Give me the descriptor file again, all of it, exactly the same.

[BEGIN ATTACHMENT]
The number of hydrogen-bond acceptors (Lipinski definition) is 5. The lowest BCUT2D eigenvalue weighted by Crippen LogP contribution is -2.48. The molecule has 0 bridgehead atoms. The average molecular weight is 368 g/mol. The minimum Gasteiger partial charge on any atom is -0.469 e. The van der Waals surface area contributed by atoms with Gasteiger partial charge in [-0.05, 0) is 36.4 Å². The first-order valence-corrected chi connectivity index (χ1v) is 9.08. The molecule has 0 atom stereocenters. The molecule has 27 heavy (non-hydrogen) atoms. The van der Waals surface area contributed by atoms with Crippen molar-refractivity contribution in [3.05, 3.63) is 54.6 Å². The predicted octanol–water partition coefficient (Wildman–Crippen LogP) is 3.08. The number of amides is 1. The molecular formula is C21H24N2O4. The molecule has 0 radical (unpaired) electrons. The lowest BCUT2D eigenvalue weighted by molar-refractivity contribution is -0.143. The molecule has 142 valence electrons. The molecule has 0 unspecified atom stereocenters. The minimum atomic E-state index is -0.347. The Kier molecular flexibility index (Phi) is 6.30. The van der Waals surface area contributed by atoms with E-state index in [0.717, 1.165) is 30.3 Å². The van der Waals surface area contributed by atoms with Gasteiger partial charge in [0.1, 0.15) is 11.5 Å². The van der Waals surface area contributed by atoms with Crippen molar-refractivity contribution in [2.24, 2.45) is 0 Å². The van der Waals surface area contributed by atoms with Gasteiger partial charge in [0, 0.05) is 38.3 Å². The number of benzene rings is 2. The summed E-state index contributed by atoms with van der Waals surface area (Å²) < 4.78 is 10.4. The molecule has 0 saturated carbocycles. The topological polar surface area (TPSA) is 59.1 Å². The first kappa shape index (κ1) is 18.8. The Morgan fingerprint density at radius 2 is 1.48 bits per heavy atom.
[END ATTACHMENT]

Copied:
The number of hydrogen-bond acceptors (Lipinski definition) is 5. The lowest BCUT2D eigenvalue weighted by Crippen LogP contribution is -2.48. The molecule has 0 bridgehead atoms. The average molecular weight is 368 g/mol. The minimum Gasteiger partial charge on any atom is -0.469 e. The van der Waals surface area contributed by atoms with Gasteiger partial charge in [-0.05, 0) is 36.4 Å². The first-order valence-corrected chi connectivity index (χ1v) is 9.08. The molecule has 0 atom stereocenters. The molecule has 27 heavy (non-hydrogen) atoms. The van der Waals surface area contributed by atoms with Crippen molar-refractivity contribution in [3.05, 3.63) is 54.6 Å². The predicted octanol–water partition coefficient (Wildman–Crippen LogP) is 3.08. The number of amides is 1. The molecular formula is C21H24N2O4. The molecule has 0 radical (unpaired) electrons. The lowest BCUT2D eigenvalue weighted by molar-refractivity contribution is -0.143. The molecule has 142 valence electrons. The molecule has 0 unspecified atom stereocenters. The minimum atomic E-state index is -0.347. The Kier molecular flexibility index (Phi) is 6.30. The van der Waals surface area contributed by atoms with E-state index in [0.717, 1.165) is 30.3 Å². The van der Waals surface area contributed by atoms with Gasteiger partial charge in [0.1, 0.15) is 11.5 Å². The van der Waals surface area contributed by atoms with Crippen molar-refractivity contribution in [2.24, 2.45) is 0 Å². The van der Waals surface area contributed by atoms with Gasteiger partial charge in [0, 0.05) is 38.3 Å². The number of benzene rings is 2. The summed E-state index contributed by atoms with van der Waals surface area (Å²) < 4.78 is 10.4. The molecule has 0 saturated carbocycles. The topological polar surface area (TPSA) is 59.1 Å². The first kappa shape index (κ1) is 18.8. The Morgan fingerprint density at radius 2 is 1.48 bits per heavy atom.